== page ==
The last week has remained unseasonably good. It’s been overcast a lot, but warm and dry and seems set to continue for a few days more. As they say, we don’t have a climate in Britain but we do have weather!
Scotland – Yes or No
Britain brings me to the big news of the moment, Scotland. Normally I avoid mentioning politics and religion as they are so divisive but this is more than politics. It’s possibly the end of our country as we know it.
I can understand Scots feeling that they’re ruled from a London government who doesn’t have their best interests at heart but they have devolution and we all benefit from the economic powerhouse of London – whether in Wales, the north of England, Northern Ireland or Scotland.
In an uncertain world, which I think will get more uncertain over the next 20 years, being in the union brings a level of security.
I really fear Scotland leaving the union will be a disaster for us all in the UK over the long term. But it’s not my choice, it’s the choice of Scotland. If they do choose Yes, I hope I’m wrong and it all works out.
I’ll now get back to the garden!
Potatoes & Blight
I’ve been getting the last of the potato harvest in except for a bed of Sarpo where the haulm is still up. I’ve had a few Sarpo Miras already which have grown from travellers that have been very good so hopefully the bed will have a decent crop.
Many of the potatoes have been badly hit by blight. I’m beginning to think the only way to grow anything but first earlies is to spray prophylactically with Bordeaux mixture or similar, which I’d prefer not to.
The blight problem is getting worse and not just because of warm wet summers giving us more Smith periods but because there are different strains which mix and breed to form yet more strains.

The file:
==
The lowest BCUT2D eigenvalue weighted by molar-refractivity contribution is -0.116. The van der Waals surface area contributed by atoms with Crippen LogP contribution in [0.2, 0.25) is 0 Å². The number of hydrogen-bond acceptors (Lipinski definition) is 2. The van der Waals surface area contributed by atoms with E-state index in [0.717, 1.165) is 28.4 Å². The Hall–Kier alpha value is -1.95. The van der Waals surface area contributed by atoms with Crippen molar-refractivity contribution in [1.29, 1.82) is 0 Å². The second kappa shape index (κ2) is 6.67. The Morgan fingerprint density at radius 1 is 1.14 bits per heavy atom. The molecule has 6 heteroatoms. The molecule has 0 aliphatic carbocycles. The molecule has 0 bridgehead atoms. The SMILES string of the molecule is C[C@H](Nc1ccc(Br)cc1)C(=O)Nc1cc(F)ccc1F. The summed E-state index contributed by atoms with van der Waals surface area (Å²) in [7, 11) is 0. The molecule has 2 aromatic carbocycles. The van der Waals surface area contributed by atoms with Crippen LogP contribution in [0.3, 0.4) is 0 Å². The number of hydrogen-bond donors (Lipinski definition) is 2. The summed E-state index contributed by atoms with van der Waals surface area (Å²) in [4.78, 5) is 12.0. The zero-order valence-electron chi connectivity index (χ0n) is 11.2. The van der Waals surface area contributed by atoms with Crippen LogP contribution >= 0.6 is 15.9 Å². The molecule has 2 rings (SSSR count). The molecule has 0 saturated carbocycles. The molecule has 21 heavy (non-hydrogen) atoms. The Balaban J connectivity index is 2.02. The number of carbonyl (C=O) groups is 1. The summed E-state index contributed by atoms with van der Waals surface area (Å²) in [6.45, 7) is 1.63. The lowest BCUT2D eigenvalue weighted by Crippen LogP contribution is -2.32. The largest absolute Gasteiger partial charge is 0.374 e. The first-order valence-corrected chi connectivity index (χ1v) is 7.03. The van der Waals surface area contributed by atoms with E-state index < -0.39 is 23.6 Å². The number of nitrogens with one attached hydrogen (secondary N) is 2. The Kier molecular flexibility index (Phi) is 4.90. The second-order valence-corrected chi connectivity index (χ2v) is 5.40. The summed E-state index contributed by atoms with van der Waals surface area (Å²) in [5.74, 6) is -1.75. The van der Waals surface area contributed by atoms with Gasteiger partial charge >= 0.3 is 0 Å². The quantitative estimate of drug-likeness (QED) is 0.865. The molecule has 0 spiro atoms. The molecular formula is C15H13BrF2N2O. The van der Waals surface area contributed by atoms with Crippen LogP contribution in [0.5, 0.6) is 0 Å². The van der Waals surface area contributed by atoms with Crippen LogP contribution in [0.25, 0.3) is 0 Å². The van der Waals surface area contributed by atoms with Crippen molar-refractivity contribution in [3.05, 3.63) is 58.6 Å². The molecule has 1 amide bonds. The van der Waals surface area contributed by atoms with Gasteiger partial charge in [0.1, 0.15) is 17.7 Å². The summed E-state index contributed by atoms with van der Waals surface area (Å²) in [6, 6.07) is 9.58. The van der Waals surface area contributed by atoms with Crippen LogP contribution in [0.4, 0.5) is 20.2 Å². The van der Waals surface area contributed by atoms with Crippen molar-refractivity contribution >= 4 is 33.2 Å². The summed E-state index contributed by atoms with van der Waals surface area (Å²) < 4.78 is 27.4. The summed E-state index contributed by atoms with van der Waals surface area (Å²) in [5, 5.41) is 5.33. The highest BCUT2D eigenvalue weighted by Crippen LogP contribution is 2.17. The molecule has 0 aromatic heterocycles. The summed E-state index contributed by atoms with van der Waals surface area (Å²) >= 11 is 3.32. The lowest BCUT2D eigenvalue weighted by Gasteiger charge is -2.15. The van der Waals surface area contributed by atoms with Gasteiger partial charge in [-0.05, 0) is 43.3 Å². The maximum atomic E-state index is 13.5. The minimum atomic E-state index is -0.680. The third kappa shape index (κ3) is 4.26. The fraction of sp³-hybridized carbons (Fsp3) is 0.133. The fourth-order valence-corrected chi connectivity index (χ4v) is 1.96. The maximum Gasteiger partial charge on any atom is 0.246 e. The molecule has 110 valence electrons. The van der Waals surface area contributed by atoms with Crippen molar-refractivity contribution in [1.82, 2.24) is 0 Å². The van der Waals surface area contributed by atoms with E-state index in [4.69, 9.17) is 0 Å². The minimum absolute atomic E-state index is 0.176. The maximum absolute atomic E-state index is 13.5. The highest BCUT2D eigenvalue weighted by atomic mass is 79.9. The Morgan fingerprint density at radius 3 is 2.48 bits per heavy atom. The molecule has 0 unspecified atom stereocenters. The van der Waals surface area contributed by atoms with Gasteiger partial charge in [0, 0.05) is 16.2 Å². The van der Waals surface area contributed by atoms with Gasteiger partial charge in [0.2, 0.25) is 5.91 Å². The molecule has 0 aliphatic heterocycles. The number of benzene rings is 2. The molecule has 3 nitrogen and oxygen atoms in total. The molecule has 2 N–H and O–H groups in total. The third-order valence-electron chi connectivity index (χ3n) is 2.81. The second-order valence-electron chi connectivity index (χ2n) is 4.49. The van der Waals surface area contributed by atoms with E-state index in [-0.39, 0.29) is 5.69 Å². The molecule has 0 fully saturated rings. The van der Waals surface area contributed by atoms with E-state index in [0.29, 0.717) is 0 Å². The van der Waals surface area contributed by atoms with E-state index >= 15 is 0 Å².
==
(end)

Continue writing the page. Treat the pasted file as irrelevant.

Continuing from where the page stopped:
That’s why some potato varieties like the Sarpo strains are very blight resistant one year but not another. It’s like the flu, last years vaccination just doesn’t work for this years germ.
A very good crop of onions from a limited space and late planting. As I’ve said before, I’m sure the salt trick did the business. I’m sure the salt is responsible for their flavour as well, super-strong. We’re always learning in this gardening game.
The greenhouse is chock-a-block but the peppers have suffered from the whitefly which are now under control.
In hindsight, I’ve over-crowded a bit but it’s hard to chuck away a perfectly good, productive plant for lack of space.
Raised Beds & Bark Chippings
The raised beds in the side field suffer from three problems, the wind, the cats and the grass. The cats, who have acres to play in, insist that raised beds make the best toilets and they invite their chums from miles around to use them. Netting helps with the wind and keeps the cats out which leaves the grass.
This grass is special, drop something on the ground and a week later the grass has grown over it. I can mow between the beds but that doesn’t stop it growing up the edges so mowing and strimming or edge cutting is required – which takes up time.
So, I’ve cut it as low as I can and am covering it with a 4” mulch of grass clippings followed by bark chippings on top.
Eventually it will rot down but I don’t want permanent paths. At some point I may move the raised beds and declare the whole patch good deep growing ground.. if I live long enough!
You can buy bark chippings in bags for a few pounds per bag but I got a large trailer load from Glasfryn sawmill for £17, which I reckon works out to the equivalent of 45p a bag!